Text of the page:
Springer Nature

Enabling and disabling behaviors in the social environment are associated with physical Activity of older people in the Netherlands

Posted on 2019-04-01 - 05:00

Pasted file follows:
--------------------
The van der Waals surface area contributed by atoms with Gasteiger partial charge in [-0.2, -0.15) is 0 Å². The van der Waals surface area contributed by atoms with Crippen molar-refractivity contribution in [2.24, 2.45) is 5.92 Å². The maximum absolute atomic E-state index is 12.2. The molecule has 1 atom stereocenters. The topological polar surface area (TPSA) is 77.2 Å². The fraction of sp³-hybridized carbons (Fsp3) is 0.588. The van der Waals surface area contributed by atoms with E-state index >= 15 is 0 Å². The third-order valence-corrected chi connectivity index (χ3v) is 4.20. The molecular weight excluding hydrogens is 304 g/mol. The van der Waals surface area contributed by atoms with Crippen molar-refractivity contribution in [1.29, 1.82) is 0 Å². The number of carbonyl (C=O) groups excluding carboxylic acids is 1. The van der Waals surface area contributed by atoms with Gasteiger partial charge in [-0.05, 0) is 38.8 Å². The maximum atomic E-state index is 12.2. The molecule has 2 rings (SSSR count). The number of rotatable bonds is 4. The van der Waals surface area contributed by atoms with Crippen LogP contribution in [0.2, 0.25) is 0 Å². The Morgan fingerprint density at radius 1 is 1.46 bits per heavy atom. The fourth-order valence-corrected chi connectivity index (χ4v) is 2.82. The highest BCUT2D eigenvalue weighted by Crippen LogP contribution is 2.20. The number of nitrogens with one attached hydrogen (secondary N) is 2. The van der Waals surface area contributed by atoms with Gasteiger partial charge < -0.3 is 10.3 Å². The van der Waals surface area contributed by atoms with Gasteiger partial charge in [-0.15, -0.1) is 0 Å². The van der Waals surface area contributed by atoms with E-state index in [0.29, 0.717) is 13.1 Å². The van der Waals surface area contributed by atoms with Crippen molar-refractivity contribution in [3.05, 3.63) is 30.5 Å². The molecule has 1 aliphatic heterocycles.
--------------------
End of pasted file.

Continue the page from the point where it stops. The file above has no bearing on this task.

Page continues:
Abstract Background Although research clearly shows that physical activity has significant health benefits and contributes to the prevention of chronic disease onset, the vast majority of the world’s population is insufficiently physically active, and the prevalence of insufficient physical activity is greatest in the population of older adults. The social environment may play an important role in shaping health behaviors, we however, lack knowledge regarding the exact influence of the social environment on older persons’ physical activity levels. This research therefore aims to identify the relationships of physical activity to enabling and disabling behaviors in the social environment among older people in the Netherlands. Methods Participants were randomly sampled from the Rotterdam municipality register and stratified by age group (70–74, 75–79, 80–84, and ≥ 85 years) and neighborhood (district). Of 2798 respondents, 1280 (46%) returned filled-in questionnaires. The Perceived Social Influence on Health Behavior (PSI-HB) instrument was used to assess the degree to which individuals’ health behavior is influenced by those around them. Respondents were additionally asked about enabling and disabling behaviors in their social environments and how many days per week they were physically active. Physical activity scores ranged from 0 (not being physically active for 30 min a day at all during the week) to 7 (being physically active every day of the week). Respondents with a score of ≥5 were considered to be physically active and those with a score of < 5 as physically inactive. Results Results revealed that increasing age significantly contributed to physical inactivity within this older population. Lower educational level significantly decreased the odds of physical activity. After controlling for background characteristics results show enabling behaviors and utilitarian social influence significantly increased the odds of physical activity while disabling behaviour of the social environment contributed to physical inactivity. No significant associations were found with perceived social influence aspects value-expressive influence and informational influence. Conclusion Actual enabling and disabling behaviors of actors in older people’s social environments seem relevant for their physical activity levels, in positive and negative ways. In promoting active aging, consideration of the role of the social environment and ensuring that it is supportive of older people’s physical activity are important.


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